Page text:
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Houston companies raised $455.8 million in venture capital (VC) funding in the last quarter of ’22, a decrease from the previous year's Q4 figure of $776.7 million. Despite the drop, Houston companies raised a total of $1.95 billion in venture capital over the full year of ‘22, down 23.7 percent from the previous year but still the second-best on record.
In ’22, 191 Houston-area companies secured investment through 226 venture capital deals. These deals were funded by 348 different investors. The biggest venture capital deal in Houston in ’22 was worth $500 million, closed by Manchester Energy, a traditional midstream energy company. During ’22, Houston raised a total of $1.95 billion in venture capital, with the average post-closing valuation of a business being $86.6 million (the median being $28.5 million).
Despite having the second-best year on record for VC raises, Houston experienced a 23.7% decline in VC deal funding compared to the previous year, higher than the US average decline of 17.8%. Nationally, the drop in activity can be attributed to factors such as the ongoing impact of COVID-19, international conflicts, and rising interest rates. However, the decline in deal activity in Houston is slightly more pronounced than in the rest of the country. Rising interest rates have had a particularly negative impact on the VC industry, which has been a popular investment option for major investors in recent years due to high returns. As interest rates rise, investors may diversify their holdings and shift away from venture capital in the coming year.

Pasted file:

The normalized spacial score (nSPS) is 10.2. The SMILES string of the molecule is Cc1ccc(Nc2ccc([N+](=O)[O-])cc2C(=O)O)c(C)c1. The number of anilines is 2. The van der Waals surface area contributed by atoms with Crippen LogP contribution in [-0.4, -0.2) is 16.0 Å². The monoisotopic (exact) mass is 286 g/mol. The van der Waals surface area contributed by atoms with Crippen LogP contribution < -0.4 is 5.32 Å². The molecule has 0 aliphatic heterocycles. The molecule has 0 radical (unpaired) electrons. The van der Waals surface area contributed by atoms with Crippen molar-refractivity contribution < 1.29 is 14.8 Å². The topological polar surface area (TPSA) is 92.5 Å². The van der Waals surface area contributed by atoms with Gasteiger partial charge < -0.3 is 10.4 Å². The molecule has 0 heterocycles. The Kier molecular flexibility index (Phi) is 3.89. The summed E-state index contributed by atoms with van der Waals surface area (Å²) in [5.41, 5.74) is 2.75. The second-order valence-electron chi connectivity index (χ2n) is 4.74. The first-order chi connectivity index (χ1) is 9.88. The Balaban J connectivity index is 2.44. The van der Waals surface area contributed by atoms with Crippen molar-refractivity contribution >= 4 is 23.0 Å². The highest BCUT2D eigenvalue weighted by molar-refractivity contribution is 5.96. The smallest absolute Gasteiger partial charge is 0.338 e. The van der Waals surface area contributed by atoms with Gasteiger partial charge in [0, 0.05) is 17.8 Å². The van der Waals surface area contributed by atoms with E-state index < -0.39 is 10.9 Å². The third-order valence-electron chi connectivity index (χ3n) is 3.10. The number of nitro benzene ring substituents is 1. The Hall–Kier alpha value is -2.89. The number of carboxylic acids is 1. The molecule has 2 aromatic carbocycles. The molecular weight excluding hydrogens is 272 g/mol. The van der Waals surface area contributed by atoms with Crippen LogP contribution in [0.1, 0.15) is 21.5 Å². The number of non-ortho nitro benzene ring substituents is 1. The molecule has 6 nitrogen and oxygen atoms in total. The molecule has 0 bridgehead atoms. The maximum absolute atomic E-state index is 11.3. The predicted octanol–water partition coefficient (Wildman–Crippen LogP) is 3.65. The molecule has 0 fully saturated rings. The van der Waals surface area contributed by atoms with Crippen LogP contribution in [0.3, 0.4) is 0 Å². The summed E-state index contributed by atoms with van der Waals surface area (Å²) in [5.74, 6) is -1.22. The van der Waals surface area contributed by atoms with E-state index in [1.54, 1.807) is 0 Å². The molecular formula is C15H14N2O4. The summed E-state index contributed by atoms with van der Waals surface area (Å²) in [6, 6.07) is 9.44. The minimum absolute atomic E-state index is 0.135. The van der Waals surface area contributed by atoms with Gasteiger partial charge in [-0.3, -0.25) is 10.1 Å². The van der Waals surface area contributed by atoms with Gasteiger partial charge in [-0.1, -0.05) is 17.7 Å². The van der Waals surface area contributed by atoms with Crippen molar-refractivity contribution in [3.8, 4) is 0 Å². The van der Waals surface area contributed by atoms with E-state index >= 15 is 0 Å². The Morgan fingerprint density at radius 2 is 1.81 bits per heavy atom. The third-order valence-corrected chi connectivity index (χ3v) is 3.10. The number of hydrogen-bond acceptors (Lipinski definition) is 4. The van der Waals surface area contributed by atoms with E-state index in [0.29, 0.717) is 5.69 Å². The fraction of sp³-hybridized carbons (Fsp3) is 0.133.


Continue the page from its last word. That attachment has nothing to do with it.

To put Houston's activity in context, Austin, Texas—our frequently discussed and compared neighbor to the west—had 416 VC deals totaling $4.9 billion in ’22.
In ’22, energy and consumer products and services (B2C) were the only two industries to see an increase in funding. Energy raised $785.6 million, an 866 percent increase from the previous period, while B2C raised $106.8 million, a 26 percent increase. Other industries saw decreases in funding, with information technology down 60 percent to $285.3 million, business products and services (B2B) down 10 percent to $277.6 million, healthcare down 72 percent to $246.4 million, materials and resources down 52 percent to $201.2 million, and financial services down a modest 3 percent to $47.3 million.
Prepared by Greater Houston Partnership Research
Roel Gabe Martinez, GISP, CERP
Venture capital funding in Houston for the 4-qtrs ending Q4/22